The “soldier king” Frederick William I drilled the military in the palace park and held ceremonial receptions and royal weddings in the castle. The palace acquired its modern look under Frederick II, the grandson of Queen Sophia Charlotte. The king spent a lot of money on its improvement. Thus, Charlottenburg Palace in Berlin has become one of the most exquisite examples of Baroque architecture in Germany.
At the beginning of the 20th century, the palace was abandoned. It was used as a hospital during the First World War. During the Second World War, Charlottenburg was heavily damaged by air raids. However, many luxury items were evacuated in advance. In the early 1950s, under the guidance of art historian Margaret Kühn, restoration work was carried out using old drawings. Today visitors can see Charlottenburg Palace just as Frederick the Great intended it to be seen.
Charlottenburg Park (Schlosspark Charlottenburg)
The palace park, which covers more than 53 hectares, was created on Sophia Charlotte’s initiative. Luxurious celebrations with expensive fireworks were arranged here. It was originally designed in the style of French Baroque gardens with intricate flower beds and vases, numerous sculptures, unusually shaped trees, pavilions and benches.
However, after English gardens came into vogue, the park was completely redesigned into a landscape one. A free layout of the paths was made and different groups of trees (coniferous, deciduous) were planted. Artificial channels divided the territory into islets, which could only be reached by gondolas. The palace itself could be reached by water along the Spree River.
During the restoration after the Second World War, it was decided to restore the first version of the garden in the Baroque style. Now visitors can see symmetrical alleys with trimmed trees, parterre flower beds with complex ornaments, elegant sculptures and fountains. The park also houses the Belvedere tea house, the New Pavilion by architect Schinkel and the Mausoleum, where the Prussian monarchs are buried.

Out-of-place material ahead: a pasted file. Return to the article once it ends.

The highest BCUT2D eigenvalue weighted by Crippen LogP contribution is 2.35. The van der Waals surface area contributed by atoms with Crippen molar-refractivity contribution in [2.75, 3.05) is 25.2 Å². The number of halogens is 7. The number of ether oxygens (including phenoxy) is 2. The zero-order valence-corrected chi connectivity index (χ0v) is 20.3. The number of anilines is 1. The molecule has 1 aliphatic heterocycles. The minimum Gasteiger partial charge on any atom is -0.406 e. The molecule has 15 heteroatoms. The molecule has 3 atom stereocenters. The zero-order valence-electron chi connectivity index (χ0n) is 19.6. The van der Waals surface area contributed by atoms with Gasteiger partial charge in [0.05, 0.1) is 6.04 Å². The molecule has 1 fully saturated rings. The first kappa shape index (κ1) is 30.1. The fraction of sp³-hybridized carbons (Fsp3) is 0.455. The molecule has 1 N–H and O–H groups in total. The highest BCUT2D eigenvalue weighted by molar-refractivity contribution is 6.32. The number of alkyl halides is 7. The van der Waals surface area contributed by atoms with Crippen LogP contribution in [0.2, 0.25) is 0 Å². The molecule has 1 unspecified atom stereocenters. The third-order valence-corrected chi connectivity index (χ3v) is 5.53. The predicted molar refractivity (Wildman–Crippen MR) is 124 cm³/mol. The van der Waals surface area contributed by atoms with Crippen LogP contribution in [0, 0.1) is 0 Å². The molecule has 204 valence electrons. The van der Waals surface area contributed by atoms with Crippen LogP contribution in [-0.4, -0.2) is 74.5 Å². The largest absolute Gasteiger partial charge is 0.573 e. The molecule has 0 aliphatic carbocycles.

There is a small pond with swans and ducks in the centre of the park. On the lawns, locals frequently sunbathe or have picnics. Fun fact: lawn mowing is assigned to sheep grazing freely in the park.
Charlottenburg Town Hall (Rathaus Charlottenburg)
The new town hall was built for the 200th anniversary of Charlottenburg and opened in 1905. The building was designed by the architects Heinrich Reihhardt and Georg Süßenguth. Initially, it was planned to design the town hall in the Gothic style, but in the end they preferred Art Nouveau.
Nowadays, this is one of the few Art Nouveau buildings in Berlin. A building with its own character: with rough chipped stone cladding, sculptures of birds and animals, and Gothic figures on the facade.
During the Second World War, the town hall took heavy damage, but the restoration team managed to recreate the building in its original form. Now it serves as the administrative centre of the Charlottenburg district.
The Berggruen Museum in Charlottenburg has one of the most impressive collections of Classical Art Nouveau in the world. The museum is best known for the works of Pablo Picasso, Alberto Giacometti, Georges Braque, Paul Klee and Henri Matisse.
Writer and art dealer Heinz Berggruen brought his collection to Berlin in 1996, when he returned to his hometown after sixty years of exile. As a “gesture of reconciliation”, he decided to sell the collection he had been gathering for 30 years to the city at a price well below its real value. Thus, in 2000 the Prussian Cultural Heritage Foundation bought this collection for only 253 million German marks, while its real price was estimated at one and a half billion German marks.